Laut dem Online-Portal „Spiegel Online“ sollen auch Real, Tengelmann, Edeka, Eismann, Markant und Rewe Dortmund Produkte von Comigel oder deren Luxemburger Tochter Tavola bezogen haben.
http://www.focus.de/panorama/welt/pferdefleisch-in-produkten-deutsche-supermaerkte-von-skandal-betrieb-beliefert_aid_918813.html

Perhaps Eismann and Markant(?), but the others aren't discounters afaik.
 
Oct 30, 2011
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Lidl and Aldi have both been implicated in the UK, if I recall correctly. Would they maintain a vastly different structure in Germany?

Also - is there really much to be worried about chemically pumped up racehorses entering the food chain? Surely the number of racehorses is so tiny compared to the total market for "beef" in pre-prepared meals that the resultant concentrations are going to be miniscule.
 
May 3, 2010
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Caruut said:
Lidl and Aldi have both been implicated in the UK, if I recall correctly. Would they maintain a vastly different structure in Germany?

Also - is there really much to be worried about chemically pumped up racehorses entering the food chain? Surely the number of racehorses is so tiny compared to the total market for "beef" in pre-prepared meals that the resultant concentrations are going to be miniscule.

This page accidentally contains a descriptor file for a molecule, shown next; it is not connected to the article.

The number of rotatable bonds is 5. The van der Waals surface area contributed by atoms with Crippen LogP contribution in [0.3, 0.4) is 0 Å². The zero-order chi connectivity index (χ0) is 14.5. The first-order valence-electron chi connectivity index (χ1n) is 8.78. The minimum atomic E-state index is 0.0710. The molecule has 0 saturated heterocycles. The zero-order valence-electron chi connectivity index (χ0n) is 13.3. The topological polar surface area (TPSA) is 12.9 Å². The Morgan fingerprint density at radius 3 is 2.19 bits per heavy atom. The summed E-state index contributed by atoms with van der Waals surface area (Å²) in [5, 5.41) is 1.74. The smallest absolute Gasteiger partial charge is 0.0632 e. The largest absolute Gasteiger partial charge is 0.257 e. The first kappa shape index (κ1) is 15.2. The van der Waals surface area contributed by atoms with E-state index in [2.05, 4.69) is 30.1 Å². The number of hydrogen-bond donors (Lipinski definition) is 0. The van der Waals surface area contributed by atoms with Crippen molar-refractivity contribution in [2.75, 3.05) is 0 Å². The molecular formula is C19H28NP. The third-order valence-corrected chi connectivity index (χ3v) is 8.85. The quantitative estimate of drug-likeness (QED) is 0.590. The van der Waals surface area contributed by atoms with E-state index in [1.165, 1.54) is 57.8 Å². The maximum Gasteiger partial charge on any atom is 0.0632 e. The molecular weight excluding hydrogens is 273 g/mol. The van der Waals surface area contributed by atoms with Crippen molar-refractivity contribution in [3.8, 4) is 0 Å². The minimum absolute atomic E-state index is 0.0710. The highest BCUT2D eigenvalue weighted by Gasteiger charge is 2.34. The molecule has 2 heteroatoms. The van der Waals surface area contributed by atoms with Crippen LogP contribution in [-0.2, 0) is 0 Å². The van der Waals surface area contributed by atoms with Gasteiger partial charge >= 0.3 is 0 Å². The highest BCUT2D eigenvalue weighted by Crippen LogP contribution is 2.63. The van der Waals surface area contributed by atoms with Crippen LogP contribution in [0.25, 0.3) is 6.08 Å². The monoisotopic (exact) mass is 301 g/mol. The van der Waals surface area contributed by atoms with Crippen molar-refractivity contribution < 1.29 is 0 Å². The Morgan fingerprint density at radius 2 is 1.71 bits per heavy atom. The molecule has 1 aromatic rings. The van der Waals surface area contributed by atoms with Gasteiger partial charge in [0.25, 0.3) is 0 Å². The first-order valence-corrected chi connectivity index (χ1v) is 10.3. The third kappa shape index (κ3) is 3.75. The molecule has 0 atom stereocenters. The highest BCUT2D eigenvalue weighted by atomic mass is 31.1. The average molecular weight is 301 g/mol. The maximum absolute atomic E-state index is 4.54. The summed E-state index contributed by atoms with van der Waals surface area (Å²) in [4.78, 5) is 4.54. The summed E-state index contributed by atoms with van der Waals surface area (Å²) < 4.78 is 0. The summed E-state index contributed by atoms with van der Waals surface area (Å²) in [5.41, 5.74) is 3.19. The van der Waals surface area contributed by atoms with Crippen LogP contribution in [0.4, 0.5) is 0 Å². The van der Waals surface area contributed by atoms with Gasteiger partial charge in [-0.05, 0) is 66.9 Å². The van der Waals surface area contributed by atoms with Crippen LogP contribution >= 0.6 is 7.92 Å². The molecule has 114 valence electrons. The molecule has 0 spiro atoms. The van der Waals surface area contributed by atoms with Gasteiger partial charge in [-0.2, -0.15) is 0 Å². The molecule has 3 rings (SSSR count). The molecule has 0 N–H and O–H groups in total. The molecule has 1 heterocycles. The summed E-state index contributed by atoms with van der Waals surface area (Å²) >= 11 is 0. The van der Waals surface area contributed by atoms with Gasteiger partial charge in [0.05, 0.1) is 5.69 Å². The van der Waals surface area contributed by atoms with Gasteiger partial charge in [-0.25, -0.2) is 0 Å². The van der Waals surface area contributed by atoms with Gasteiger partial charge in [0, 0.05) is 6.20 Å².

UK racing is a big business. There are a lot of horses involved in **** races that exist only for the benefit of the gambling industry.

This article appeared a while back

http://www.guardian.co.uk/world/2011/feb/06/racehorse-slaughter-animal-welfare
 
Mar 10, 2009
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I'd eat more horse meat if I could find it, its actually pretty good and cheaper then steer, well depends on how you cook it. Then, again if I was in Korea I'd go to the dog meat places as well. Had rabbit in France and have it occasionally when its on the shelf (store fridge).

So basically just label it correctly and no problem. Years ago wasn't there an issue with Kangaroo meat getting added in at some Fast Food restaurants? No one ever complained their food tasted any differently, meaning its pretty good.
 
Mrs John Murphy said:
That is actually true and untrue. The ban on horses on main roads has been in place for the last 6 years.

What actually happened was that last year they changed the benefits system and if you possess a horse you are not entitled to claim certain benefits. So as a result people have been getting rid of their horses in the countryside.

.
Thanks, interesting. Had not heard (herd?) that part.
 
Susan Westemeyer said:
But lidl and aldi are and they were amongst the first named.
Aldi as in the market chain? I've had some relations with them on the business side. I realize stuff is cheap there, buuuut it's cheap because it's dodgy. Full stop. Period. End of story. It's taken too long for them to get embarrased by their buying practices.